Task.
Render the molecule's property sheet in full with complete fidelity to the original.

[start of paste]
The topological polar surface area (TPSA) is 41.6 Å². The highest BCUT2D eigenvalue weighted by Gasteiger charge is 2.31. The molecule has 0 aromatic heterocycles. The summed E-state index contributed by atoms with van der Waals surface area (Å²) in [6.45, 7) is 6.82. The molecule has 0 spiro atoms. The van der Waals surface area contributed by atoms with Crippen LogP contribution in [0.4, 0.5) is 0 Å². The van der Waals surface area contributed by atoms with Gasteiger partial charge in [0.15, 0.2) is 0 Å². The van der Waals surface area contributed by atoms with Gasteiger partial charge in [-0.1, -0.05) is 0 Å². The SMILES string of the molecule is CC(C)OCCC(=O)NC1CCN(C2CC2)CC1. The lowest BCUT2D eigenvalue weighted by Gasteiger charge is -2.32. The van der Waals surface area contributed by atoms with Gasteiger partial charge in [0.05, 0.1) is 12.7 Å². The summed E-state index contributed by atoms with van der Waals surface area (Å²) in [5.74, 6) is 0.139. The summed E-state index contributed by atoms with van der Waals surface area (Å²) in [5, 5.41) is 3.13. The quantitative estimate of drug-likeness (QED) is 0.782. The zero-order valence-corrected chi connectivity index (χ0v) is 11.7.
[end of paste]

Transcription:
The topological polar surface area (TPSA) is 41.6 Å². The highest BCUT2D eigenvalue weighted by Gasteiger charge is 2.31. The molecule has 0 aromatic heterocycles. The summed E-state index contributed by atoms with van der Waals surface area (Å²) in [6.45, 7) is 6.82. The molecule has 0 spiro atoms. The van der Waals surface area contributed by atoms with Crippen LogP contribution in [0.4, 0.5) is 0 Å². The van der Waals surface area contributed by atoms with Gasteiger partial charge in [0.15, 0.2) is 0 Å². The van der Waals surface area contributed by atoms with Gasteiger partial charge in [-0.1, -0.05) is 0 Å². The SMILES string of the molecule is CC(C)OCCC(=O)NC1CCN(C2CC2)CC1. The lowest BCUT2D eigenvalue weighted by Gasteiger charge is -2.32. The van der Waals surface area contributed by atoms with Gasteiger partial charge in [0.05, 0.1) is 12.7 Å². The summed E-state index contributed by atoms with van der Waals surface area (Å²) in [5.74, 6) is 0.139. The summed E-state index contributed by atoms with van der Waals surface area (Å²) in [5, 5.41) is 3.13. The quantitative estimate of drug-likeness (QED) is 0.782. The zero-order valence-corrected chi connectivity index (χ0v) is 11.7.